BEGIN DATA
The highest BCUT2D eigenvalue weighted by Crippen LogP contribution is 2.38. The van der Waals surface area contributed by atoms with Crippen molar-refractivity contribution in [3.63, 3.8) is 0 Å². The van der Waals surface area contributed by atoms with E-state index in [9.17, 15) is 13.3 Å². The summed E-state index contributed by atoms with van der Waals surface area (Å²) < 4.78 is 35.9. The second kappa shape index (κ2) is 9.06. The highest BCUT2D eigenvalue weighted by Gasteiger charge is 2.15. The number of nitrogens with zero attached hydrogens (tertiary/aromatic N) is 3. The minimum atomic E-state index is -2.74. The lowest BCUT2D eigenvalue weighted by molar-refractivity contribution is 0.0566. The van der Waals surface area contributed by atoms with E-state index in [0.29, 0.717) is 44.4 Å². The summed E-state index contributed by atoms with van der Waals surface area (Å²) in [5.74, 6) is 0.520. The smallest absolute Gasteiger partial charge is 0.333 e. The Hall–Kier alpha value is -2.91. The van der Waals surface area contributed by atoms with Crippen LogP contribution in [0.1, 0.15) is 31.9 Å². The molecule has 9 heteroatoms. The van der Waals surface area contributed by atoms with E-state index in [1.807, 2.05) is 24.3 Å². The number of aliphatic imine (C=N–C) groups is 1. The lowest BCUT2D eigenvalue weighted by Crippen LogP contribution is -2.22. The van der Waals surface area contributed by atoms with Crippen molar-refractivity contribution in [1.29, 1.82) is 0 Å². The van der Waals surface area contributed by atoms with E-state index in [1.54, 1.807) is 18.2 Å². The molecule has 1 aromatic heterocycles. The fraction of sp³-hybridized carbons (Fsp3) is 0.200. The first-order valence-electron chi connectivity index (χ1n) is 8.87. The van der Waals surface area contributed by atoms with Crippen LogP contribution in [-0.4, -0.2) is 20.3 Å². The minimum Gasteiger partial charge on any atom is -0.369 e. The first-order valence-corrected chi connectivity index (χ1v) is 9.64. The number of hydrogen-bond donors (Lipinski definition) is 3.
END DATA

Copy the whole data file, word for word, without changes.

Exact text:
The highest BCUT2D eigenvalue weighted by Crippen LogP contribution is 2.38. The van der Waals surface area contributed by atoms with Crippen molar-refractivity contribution in [3.63, 3.8) is 0 Å². The van der Waals surface area contributed by atoms with E-state index in [9.17, 15) is 13.3 Å². The summed E-state index contributed by atoms with van der Waals surface area (Å²) < 4.78 is 35.9. The second kappa shape index (κ2) is 9.06. The highest BCUT2D eigenvalue weighted by Gasteiger charge is 2.15. The number of nitrogens with zero attached hydrogens (tertiary/aromatic N) is 3. The minimum atomic E-state index is -2.74. The lowest BCUT2D eigenvalue weighted by molar-refractivity contribution is 0.0566. The van der Waals surface area contributed by atoms with E-state index in [0.29, 0.717) is 44.4 Å². The summed E-state index contributed by atoms with van der Waals surface area (Å²) in [5.74, 6) is 0.520. The smallest absolute Gasteiger partial charge is 0.333 e. The Hall–Kier alpha value is -2.91. The van der Waals surface area contributed by atoms with Crippen LogP contribution in [0.1, 0.15) is 31.9 Å². The molecule has 9 heteroatoms. The van der Waals surface area contributed by atoms with E-state index in [1.807, 2.05) is 24.3 Å². The number of aliphatic imine (C=N–C) groups is 1. The lowest BCUT2D eigenvalue weighted by Crippen LogP contribution is -2.22. The van der Waals surface area contributed by atoms with Crippen molar-refractivity contribution in [1.29, 1.82) is 0 Å². The van der Waals surface area contributed by atoms with E-state index in [1.54, 1.807) is 18.2 Å². The molecule has 1 aromatic heterocycles. The fraction of sp³-hybridized carbons (Fsp3) is 0.200. The first-order valence-electron chi connectivity index (χ1n) is 8.87. The van der Waals surface area contributed by atoms with Crippen LogP contribution in [-0.4, -0.2) is 20.3 Å². The minimum Gasteiger partial charge on any atom is -0.369 e. The first-order valence-corrected chi connectivity index (χ1v) is 9.64. The number of hydrogen-bond donors (Lipinski definition) is 3.